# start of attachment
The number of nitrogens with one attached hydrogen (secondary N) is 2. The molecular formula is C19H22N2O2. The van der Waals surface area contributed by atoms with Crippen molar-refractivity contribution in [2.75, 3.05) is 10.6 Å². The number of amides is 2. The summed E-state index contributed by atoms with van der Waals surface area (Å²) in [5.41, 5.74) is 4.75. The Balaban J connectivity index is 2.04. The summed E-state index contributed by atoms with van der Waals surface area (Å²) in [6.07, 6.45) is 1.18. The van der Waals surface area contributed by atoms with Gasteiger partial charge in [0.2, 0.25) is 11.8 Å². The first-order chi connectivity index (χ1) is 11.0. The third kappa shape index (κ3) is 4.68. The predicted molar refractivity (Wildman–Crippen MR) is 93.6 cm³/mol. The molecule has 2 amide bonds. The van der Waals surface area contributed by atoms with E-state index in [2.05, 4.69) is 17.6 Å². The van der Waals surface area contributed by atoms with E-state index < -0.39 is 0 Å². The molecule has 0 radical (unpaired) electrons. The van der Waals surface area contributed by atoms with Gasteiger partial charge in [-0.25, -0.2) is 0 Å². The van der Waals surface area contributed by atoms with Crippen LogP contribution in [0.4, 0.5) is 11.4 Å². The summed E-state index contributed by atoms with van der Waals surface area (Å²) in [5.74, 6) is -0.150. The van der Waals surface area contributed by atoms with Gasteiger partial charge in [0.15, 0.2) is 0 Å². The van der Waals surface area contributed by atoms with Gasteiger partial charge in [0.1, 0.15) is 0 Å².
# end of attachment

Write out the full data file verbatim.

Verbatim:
The number of nitrogens with one attached hydrogen (secondary N) is 2. The molecular formula is C19H22N2O2. The van der Waals surface area contributed by atoms with Crippen molar-refractivity contribution in [2.75, 3.05) is 10.6 Å². The number of amides is 2. The summed E-state index contributed by atoms with van der Waals surface area (Å²) in [5.41, 5.74) is 4.75. The Balaban J connectivity index is 2.04. The summed E-state index contributed by atoms with van der Waals surface area (Å²) in [6.07, 6.45) is 1.18. The van der Waals surface area contributed by atoms with Gasteiger partial charge in [0.2, 0.25) is 11.8 Å². The first-order chi connectivity index (χ1) is 11.0. The third kappa shape index (κ3) is 4.68. The predicted molar refractivity (Wildman–Crippen MR) is 93.6 cm³/mol. The molecule has 2 amide bonds. The van der Waals surface area contributed by atoms with E-state index in [2.05, 4.69) is 17.6 Å². The van der Waals surface area contributed by atoms with E-state index < -0.39 is 0 Å². The molecule has 0 radical (unpaired) electrons. The van der Waals surface area contributed by atoms with Gasteiger partial charge in [-0.25, -0.2) is 0 Å². The van der Waals surface area contributed by atoms with Crippen LogP contribution in [0.4, 0.5) is 11.4 Å². The summed E-state index contributed by atoms with van der Waals surface area (Å²) in [5.74, 6) is -0.150. The van der Waals surface area contributed by atoms with Gasteiger partial charge in [0.15, 0.2) is 0 Å². The van der Waals surface area contributed by atoms with Gasteiger partial charge in [0.1, 0.15) is 0 Å².